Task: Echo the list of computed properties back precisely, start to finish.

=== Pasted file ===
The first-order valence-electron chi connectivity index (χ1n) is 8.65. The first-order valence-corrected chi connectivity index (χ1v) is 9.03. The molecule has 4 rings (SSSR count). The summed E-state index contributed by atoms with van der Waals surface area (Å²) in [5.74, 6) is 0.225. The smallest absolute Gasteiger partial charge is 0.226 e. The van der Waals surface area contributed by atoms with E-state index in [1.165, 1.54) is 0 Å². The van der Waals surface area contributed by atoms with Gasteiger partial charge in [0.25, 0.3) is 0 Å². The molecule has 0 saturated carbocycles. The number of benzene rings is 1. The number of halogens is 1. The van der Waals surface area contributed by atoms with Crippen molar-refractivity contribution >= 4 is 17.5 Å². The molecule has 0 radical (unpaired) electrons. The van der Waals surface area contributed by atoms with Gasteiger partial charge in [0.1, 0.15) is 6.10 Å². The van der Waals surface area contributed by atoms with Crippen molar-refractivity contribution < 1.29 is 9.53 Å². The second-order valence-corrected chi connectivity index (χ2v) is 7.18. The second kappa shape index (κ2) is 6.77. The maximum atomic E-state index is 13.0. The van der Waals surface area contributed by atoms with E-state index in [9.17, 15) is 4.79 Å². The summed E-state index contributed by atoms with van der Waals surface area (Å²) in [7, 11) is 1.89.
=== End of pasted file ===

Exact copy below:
The first-order valence-electron chi connectivity index (χ1n) is 8.65. The first-order valence-corrected chi connectivity index (χ1v) is 9.03. The molecule has 4 rings (SSSR count). The summed E-state index contributed by atoms with van der Waals surface area (Å²) in [5.74, 6) is 0.225. The smallest absolute Gasteiger partial charge is 0.226 e. The van der Waals surface area contributed by atoms with E-state index in [1.165, 1.54) is 0 Å². The van der Waals surface area contributed by atoms with Gasteiger partial charge in [0.25, 0.3) is 0 Å². The molecule has 0 saturated carbocycles. The number of benzene rings is 1. The number of halogens is 1. The van der Waals surface area contributed by atoms with Crippen molar-refractivity contribution >= 4 is 17.5 Å². The molecule has 0 radical (unpaired) electrons. The van der Waals surface area contributed by atoms with Gasteiger partial charge in [0.1, 0.15) is 6.10 Å². The van der Waals surface area contributed by atoms with Crippen molar-refractivity contribution < 1.29 is 9.53 Å². The second-order valence-corrected chi connectivity index (χ2v) is 7.18. The second kappa shape index (κ2) is 6.77. The maximum atomic E-state index is 13.0. The van der Waals surface area contributed by atoms with E-state index in [9.17, 15) is 4.79 Å². The summed E-state index contributed by atoms with van der Waals surface area (Å²) in [7, 11) is 1.89.